Location

New York, New York

Session Start Date

4-13-2004

Session End Date

4-17-2004

Abstract

The use of lightweight-fill materials for highway construction increased significantly worldwide during the 1990s. Predominant with this trend was the increased use of cellular geosynthetics (geofoams and geocombs), especially block-molded expanded polystyrene (EPS) geofoam, on highway and bridge embankments. EPS geofoam is increasingly recognized as an important tool for reducing overall cost of highways through "accelerated construction". Thus, it was appropriate that lightweight-fill materials, mostly EPS, were the materials of choice on Boston’s Central Artery/Tunnel (CA/T) Project, commonly known as the "Big Dig". EPS highway embankments have been constructed, as part of a cost-and schedule-initiative, replacing the original design concepts for eight transition highway structures on a recent CA/T construction contract. The use of EPS-block geofoam on the CA/T included the first-time implementation of newly developed NCHRP research and AASHTO based design guidelines, material/product specifications as well as formulating innovative solutions to several technical challenges. These challenges centered on relatively tall and slender EPS fills placed over soft soils subjected to periodic flooding and seismic loading within a crowded urban environment. This paper presents a detailed outline of the design process together with the impacts of the buoyancy conditions and seismic loading on the design of EPS highway embankments. Also included is a discussion of other lightweight-fill materials such as geocombs (considered but not used) and expanded-shale aggregate (used in limited quantities).

Department(s)

Civil, Architectural and Environmental Engineering

Appears In

International Conference on Case Histories in Geotechnical Engineering

Meeting Name

Fifth Conference

Publisher

University of Missouri--Rolla

Publication Date

4-13-2004

Document Version

Final Version

Rights

© 2004 University of Missouri--Rolla, All rights reserved.

Document Type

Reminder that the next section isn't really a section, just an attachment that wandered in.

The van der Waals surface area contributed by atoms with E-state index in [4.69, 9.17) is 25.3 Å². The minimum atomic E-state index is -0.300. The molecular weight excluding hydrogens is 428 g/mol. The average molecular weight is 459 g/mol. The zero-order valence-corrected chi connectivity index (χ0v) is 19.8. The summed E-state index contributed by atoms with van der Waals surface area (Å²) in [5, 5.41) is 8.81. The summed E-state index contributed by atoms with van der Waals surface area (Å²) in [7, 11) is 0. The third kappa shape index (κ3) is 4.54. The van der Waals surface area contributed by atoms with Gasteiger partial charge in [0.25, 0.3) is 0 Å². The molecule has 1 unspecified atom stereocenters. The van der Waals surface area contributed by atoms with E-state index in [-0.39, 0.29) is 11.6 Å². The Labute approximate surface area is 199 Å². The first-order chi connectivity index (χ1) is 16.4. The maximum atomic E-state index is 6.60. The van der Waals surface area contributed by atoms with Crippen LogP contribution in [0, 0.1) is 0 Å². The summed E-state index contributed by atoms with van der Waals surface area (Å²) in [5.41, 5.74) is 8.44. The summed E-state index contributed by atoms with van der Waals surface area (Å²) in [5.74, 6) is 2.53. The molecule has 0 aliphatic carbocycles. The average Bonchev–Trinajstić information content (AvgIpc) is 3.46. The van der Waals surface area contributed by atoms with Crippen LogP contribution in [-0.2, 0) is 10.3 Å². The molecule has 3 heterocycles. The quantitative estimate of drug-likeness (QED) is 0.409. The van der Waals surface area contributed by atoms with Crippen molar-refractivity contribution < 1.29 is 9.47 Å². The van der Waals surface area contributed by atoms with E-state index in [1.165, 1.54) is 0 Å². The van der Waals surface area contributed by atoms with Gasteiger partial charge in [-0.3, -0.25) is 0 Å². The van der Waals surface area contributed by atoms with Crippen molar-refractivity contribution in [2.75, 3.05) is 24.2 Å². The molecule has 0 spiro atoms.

Article - Conference proceedings

File Type

text

Language

English

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Apr 13th, 12:00 AM Apr 17th, 12:00 AM

Design of Lightweight Fills for Road Embankments on Boston's Central Artery/Tunnel Project

New York, New York

The use of lightweight-fill materials for highway construction increased significantly worldwide during the 1990s. Predominant with this trend was the increased use of cellular geosynthetics (geofoams and geocombs), especially block-molded expanded polystyrene (EPS) geofoam, on highway and bridge embankments. EPS geofoam is increasingly recognized as an important tool for reducing overall cost of highways through "accelerated construction". Thus, it was appropriate that lightweight-fill materials, mostly EPS, were the materials of choice on Boston’s Central Artery/Tunnel (CA/T) Project, commonly known as the "Big Dig". EPS highway embankments have been constructed, as part of a cost-and schedule-initiative, replacing the original design concepts for eight transition highway structures on a recent CA/T construction contract. The use of EPS-block geofoam on the CA/T included the first-time implementation of newly developed NCHRP research and AASHTO based design guidelines, material/product specifications as well as formulating innovative solutions to several technical challenges. These challenges centered on relatively tall and slender EPS fills placed over soft soils subjected to periodic flooding and seismic loading within a crowded urban environment. This paper presents a detailed outline of the design process together with the impacts of the buoyancy conditions and seismic loading on the design of EPS highway embankments. Also included is a discussion of other lightweight-fill materials such as geocombs (considered but not used) and expanded-shale aggregate (used in limited quantities).